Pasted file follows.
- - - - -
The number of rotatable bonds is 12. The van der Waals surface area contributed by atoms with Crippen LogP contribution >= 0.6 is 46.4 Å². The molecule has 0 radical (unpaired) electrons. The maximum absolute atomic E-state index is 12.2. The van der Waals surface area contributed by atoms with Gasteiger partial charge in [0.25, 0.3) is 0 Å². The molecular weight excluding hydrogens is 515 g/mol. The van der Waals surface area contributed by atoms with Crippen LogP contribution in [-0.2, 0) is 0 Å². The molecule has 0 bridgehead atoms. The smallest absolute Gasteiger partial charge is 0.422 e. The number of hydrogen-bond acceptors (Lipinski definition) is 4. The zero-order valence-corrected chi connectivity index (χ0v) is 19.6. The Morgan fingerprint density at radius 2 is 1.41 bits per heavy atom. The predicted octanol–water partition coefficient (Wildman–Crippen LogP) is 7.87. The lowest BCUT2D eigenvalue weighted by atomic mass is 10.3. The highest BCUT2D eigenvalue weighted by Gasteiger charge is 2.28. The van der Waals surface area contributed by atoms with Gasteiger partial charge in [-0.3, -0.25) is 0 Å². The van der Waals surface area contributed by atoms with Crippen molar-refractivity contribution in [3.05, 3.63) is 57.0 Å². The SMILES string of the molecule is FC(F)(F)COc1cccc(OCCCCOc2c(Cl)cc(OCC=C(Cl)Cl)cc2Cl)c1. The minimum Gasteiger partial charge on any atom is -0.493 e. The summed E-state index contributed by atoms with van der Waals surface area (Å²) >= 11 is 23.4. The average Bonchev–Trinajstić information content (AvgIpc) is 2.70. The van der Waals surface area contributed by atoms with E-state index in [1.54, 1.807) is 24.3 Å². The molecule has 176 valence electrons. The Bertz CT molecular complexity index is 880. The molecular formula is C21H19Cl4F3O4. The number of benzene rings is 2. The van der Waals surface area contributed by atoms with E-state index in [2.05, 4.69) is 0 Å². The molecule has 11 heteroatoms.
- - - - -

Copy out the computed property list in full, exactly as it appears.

The number of rotatable bonds is 12. The van der Waals surface area contributed by atoms with Crippen LogP contribution >= 0.6 is 46.4 Å². The molecule has 0 radical (unpaired) electrons. The maximum absolute atomic E-state index is 12.2. The van der Waals surface area contributed by atoms with Gasteiger partial charge in [0.25, 0.3) is 0 Å². The molecular weight excluding hydrogens is 515 g/mol. The van der Waals surface area contributed by atoms with Crippen LogP contribution in [-0.2, 0) is 0 Å². The molecule has 0 bridgehead atoms. The smallest absolute Gasteiger partial charge is 0.422 e. The number of hydrogen-bond acceptors (Lipinski definition) is 4. The zero-order valence-corrected chi connectivity index (χ0v) is 19.6. The Morgan fingerprint density at radius 2 is 1.41 bits per heavy atom. The predicted octanol–water partition coefficient (Wildman–Crippen LogP) is 7.87. The lowest BCUT2D eigenvalue weighted by atomic mass is 10.3. The highest BCUT2D eigenvalue weighted by Gasteiger charge is 2.28. The van der Waals surface area contributed by atoms with Gasteiger partial charge in [-0.3, -0.25) is 0 Å². The van der Waals surface area contributed by atoms with Crippen molar-refractivity contribution in [3.05, 3.63) is 57.0 Å². The SMILES string of the molecule is FC(F)(F)COc1cccc(OCCCCOc2c(Cl)cc(OCC=C(Cl)Cl)cc2Cl)c1. The minimum Gasteiger partial charge on any atom is -0.493 e. The summed E-state index contributed by atoms with van der Waals surface area (Å²) >= 11 is 23.4. The average Bonchev–Trinajstić information content (AvgIpc) is 2.70. The van der Waals surface area contributed by atoms with E-state index in [1.54, 1.807) is 24.3 Å². The molecule has 176 valence electrons. The Bertz CT molecular complexity index is 880. The molecular formula is C21H19Cl4F3O4. The number of benzene rings is 2. The van der Waals surface area contributed by atoms with E-state index in [2.05, 4.69) is 0 Å². The molecule has 11 heteroatoms.